Before watching Netflix’s five-part docuseries, “The Confession Killer,” my knowledge of Henry Lee Lucas was relatively limited. Like a lot of movie fans, I had seen the excellent “Henry: Portrait of a Serial Killer,” which is loosely based on the crimes of Lucas and his buddy Ottis Toole. And I knew vaguely that Lucas was one of those boastful sociopaths who took credit for crimes he probably never committed. Monsters have a way of enhancing their bad behavior when they’re in the spotlight. If you’re already going away for a dozen murders, what’s a dozen more? Especially if it gets you headlines, interviews, and accolades from the authorities for “doing the right thing”? What “The Confession Killer” reveals is much darker and more devastating than I realized. A man once accused of being our most prolific serial killer likely is nowhere close to that, and the crimes he confessed to and the cases closed because of his confessions had nothing to do with him. And what’s even worse is that people who knew better enabled his false confessions, leading to murderers running free.
Oscar nominee Robert Kenner (“Food, Inc.”) directs the series, which uses a lot of interviews with major players and archival footage of Lucas, who died in prison in 2001. In 1960, living in Michigan, Lucas killed his mother. He served time for that, and was released in 1975, when he befriended Toole, and became a drifter. He ended up in California with his 15-year-old niece, the two of them working for an infirm woman named Kate Rich. The general consensus is that Lucas actually did murder both of them, and he confessed to doing so when he was picked up in 1983. And then he didn’t stop confessing.
According to Lucas, he had spent the last few years roaming the country with Toole and committing random murders. At first, his stories made sense, and the authorities were so eager to close cases that they established the Lucas Task Force. He gave them details he shouldn’t have known if he wasn’t the killer, and over 200 cases were cleared. No one bothered to corroborate if Lucas was actually in the cities in which these crimes were committed or how he could travel cross-country and commit one crime on the West Coast on Tuesday and another on the East Coast on Wednesday. It took family members and private investigators to raise the right questions and reveal that all of it was a lie.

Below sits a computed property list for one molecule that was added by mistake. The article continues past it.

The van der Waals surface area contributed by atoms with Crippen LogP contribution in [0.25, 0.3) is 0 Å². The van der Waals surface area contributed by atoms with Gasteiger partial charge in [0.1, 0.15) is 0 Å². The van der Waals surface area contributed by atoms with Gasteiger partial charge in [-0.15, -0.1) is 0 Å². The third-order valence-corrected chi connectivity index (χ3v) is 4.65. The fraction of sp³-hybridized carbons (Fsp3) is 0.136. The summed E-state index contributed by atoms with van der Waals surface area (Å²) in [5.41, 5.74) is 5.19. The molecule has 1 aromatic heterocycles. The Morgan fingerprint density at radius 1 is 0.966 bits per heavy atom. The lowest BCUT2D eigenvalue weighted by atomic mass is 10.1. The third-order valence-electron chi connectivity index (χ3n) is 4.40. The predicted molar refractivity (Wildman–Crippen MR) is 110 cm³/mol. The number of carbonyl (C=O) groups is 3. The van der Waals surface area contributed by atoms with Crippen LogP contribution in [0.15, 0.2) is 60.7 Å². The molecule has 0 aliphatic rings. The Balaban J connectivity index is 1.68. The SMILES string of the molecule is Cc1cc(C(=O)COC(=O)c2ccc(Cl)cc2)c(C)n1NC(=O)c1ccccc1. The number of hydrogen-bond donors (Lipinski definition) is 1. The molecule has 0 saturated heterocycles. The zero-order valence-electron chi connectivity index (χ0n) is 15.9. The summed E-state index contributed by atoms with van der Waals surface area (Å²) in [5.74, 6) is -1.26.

Why would a man confess to crimes he didn’t commit? Kenner reveals that such actions made Lucas a celebrity. He got preferential treatment, was the subject of documentaries, and basked in the glow of being a famous murderer. And it became clear that the authorities were feeding him the information that only the killer could have known to close their cases. He told them what they wanted to hear. And more murders were committed because the process of Lucas confessing allowed the real killers to stay on the streets. As the Lucas stories fell apart, authorities dug in their heels, refusing to believe they didn’t have the right guy. There are some in the doc who still won’t admit it.
Crime documentaries about serial killers are common—there’s a whole network devoted to them—but “The Confession Killer” tells a uniquely disturbing story of how good people could make tragic mistakes, give grieving parents false hope for justice, and enable a sociopath with a low IQ to enjoy his 15 minutes of fame. It’s well-constructed and a quick watch, the kind of thing that fans of “The Keepers,” “The Staircase,” and other Netflix true crime hits should eat up this holiday season.
Whole series screened for review.